Great Schools Massachusetts
Massachusetts law requires ballot committees to disclose their top five contributors in all television ads. But in 2016 Great Schools Massachusetts didn't do that. Read on to see the disclosure Massachusetts voters had a right to see - but didn't.
The Philanthrocapitalists who spent over $17 million in dark money to buy education policy in Massachusetts in 2016 remain hidden. That can, and should, change.
It's a disturbing fact: when we're talking dark money in Massachusetts politics, we're talking covert money from offshore interests.
Credit: DonnaG, Flickr
The Office of Campaign and Political Finance has the power to force Great Schools Massachusetts and Families for Excellent Schools to come clean about the true source of $16 million in secret cash spent in the charter schools campaign. Massachusetts citizens deserve that day of reckoning.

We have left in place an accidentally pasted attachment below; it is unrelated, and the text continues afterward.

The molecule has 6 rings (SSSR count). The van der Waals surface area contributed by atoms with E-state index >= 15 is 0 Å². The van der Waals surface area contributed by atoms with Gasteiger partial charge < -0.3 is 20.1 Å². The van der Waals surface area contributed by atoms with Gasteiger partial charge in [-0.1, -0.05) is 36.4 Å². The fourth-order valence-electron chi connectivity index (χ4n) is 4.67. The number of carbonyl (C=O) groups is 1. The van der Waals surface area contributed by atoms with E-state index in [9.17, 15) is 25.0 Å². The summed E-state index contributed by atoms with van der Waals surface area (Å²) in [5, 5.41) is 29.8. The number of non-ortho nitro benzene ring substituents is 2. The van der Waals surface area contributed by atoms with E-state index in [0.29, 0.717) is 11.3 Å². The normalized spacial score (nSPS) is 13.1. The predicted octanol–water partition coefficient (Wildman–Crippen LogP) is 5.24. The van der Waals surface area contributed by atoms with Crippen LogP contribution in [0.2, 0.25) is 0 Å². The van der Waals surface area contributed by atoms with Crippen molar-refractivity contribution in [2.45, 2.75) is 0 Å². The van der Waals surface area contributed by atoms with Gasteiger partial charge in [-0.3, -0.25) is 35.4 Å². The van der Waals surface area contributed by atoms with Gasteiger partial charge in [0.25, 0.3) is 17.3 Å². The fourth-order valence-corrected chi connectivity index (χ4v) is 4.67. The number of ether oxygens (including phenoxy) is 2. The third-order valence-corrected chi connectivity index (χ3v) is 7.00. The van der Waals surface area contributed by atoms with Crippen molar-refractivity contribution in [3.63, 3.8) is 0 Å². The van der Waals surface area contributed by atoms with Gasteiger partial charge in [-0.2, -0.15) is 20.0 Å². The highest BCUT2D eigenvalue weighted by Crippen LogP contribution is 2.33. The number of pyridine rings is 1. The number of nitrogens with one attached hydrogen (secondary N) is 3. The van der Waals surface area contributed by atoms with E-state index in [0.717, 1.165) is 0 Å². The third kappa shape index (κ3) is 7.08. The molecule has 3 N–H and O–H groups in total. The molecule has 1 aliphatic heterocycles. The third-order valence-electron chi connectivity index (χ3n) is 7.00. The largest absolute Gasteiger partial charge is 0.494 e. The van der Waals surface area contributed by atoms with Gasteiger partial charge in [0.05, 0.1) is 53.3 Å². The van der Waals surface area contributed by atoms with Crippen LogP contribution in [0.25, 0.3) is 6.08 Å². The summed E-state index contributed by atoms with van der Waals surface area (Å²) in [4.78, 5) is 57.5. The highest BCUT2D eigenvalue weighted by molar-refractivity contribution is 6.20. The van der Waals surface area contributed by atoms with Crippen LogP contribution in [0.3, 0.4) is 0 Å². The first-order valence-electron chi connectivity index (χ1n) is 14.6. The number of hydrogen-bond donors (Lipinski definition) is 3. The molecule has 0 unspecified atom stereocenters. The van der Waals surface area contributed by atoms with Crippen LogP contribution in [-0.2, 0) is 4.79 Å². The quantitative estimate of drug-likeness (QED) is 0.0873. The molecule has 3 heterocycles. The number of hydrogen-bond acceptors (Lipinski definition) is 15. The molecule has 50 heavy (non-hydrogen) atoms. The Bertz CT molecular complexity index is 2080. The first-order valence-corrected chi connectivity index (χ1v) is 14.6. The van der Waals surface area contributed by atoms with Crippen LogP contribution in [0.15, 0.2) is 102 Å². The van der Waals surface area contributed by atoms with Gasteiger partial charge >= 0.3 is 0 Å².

Shouldn't voters in a democracy have at a minimum the right to know who is spending millions to influence their votes? Not according the the pro-charters campaign.
Had either the Boston Globe or the governor shown a bit more curiosity about the over $14 million that has already poured into the state on behalf of the yes on 2 campaign, we might know more about who is really behind all those TV ads.
It's a small town. It turns out the Boston Globe, which has in the past been a client of Keyser Public Strategies, today endorsed another client of Keyser Public Strategies, "Yes on 2'.
Trying to follow the dark money behind the committees favoring Question 2 on charter schools is like watching a game of three card monte on Boston Common. But in this case the dealers are New York billionaires and the marks are the citizens of Massachusetts.